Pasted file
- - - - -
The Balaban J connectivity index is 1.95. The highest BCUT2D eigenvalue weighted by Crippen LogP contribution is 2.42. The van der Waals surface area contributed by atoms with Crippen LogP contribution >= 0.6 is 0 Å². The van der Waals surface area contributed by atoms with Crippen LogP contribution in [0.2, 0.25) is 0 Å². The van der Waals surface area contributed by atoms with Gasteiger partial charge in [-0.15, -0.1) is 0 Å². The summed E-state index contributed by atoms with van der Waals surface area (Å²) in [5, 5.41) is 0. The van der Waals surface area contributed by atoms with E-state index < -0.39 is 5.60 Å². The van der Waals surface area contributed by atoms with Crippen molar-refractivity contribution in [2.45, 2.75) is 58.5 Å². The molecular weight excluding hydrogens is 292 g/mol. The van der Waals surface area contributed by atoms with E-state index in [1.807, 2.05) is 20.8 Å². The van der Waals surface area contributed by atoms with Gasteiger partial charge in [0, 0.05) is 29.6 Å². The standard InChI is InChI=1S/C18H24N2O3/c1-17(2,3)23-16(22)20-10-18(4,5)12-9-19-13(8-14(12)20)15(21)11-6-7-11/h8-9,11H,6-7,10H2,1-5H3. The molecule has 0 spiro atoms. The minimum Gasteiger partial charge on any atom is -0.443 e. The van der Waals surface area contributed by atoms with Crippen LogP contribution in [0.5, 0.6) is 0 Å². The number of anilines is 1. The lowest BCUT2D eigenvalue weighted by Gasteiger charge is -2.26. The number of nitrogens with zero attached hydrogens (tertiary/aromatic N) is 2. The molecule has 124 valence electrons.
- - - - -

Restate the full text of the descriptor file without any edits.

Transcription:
The Balaban J connectivity index is 1.95. The highest BCUT2D eigenvalue weighted by Crippen LogP contribution is 2.42. The van der Waals surface area contributed by atoms with Crippen LogP contribution >= 0.6 is 0 Å². The van der Waals surface area contributed by atoms with Crippen LogP contribution in [0.2, 0.25) is 0 Å². The van der Waals surface area contributed by atoms with Gasteiger partial charge in [-0.15, -0.1) is 0 Å². The summed E-state index contributed by atoms with van der Waals surface area (Å²) in [5, 5.41) is 0. The van der Waals surface area contributed by atoms with E-state index < -0.39 is 5.60 Å². The van der Waals surface area contributed by atoms with Crippen molar-refractivity contribution in [2.45, 2.75) is 58.5 Å². The molecular weight excluding hydrogens is 292 g/mol. The van der Waals surface area contributed by atoms with E-state index in [1.807, 2.05) is 20.8 Å². The van der Waals surface area contributed by atoms with Gasteiger partial charge in [0, 0.05) is 29.6 Å². The standard InChI is InChI=1S/C18H24N2O3/c1-17(2,3)23-16(22)20-10-18(4,5)12-9-19-13(8-14(12)20)15(21)11-6-7-11/h8-9,11H,6-7,10H2,1-5H3. The molecule has 0 spiro atoms. The minimum Gasteiger partial charge on any atom is -0.443 e. The van der Waals surface area contributed by atoms with Crippen LogP contribution in [0.5, 0.6) is 0 Å². The number of anilines is 1. The lowest BCUT2D eigenvalue weighted by Gasteiger charge is -2.26. The number of nitrogens with zero attached hydrogens (tertiary/aromatic N) is 2. The molecule has 124 valence electrons.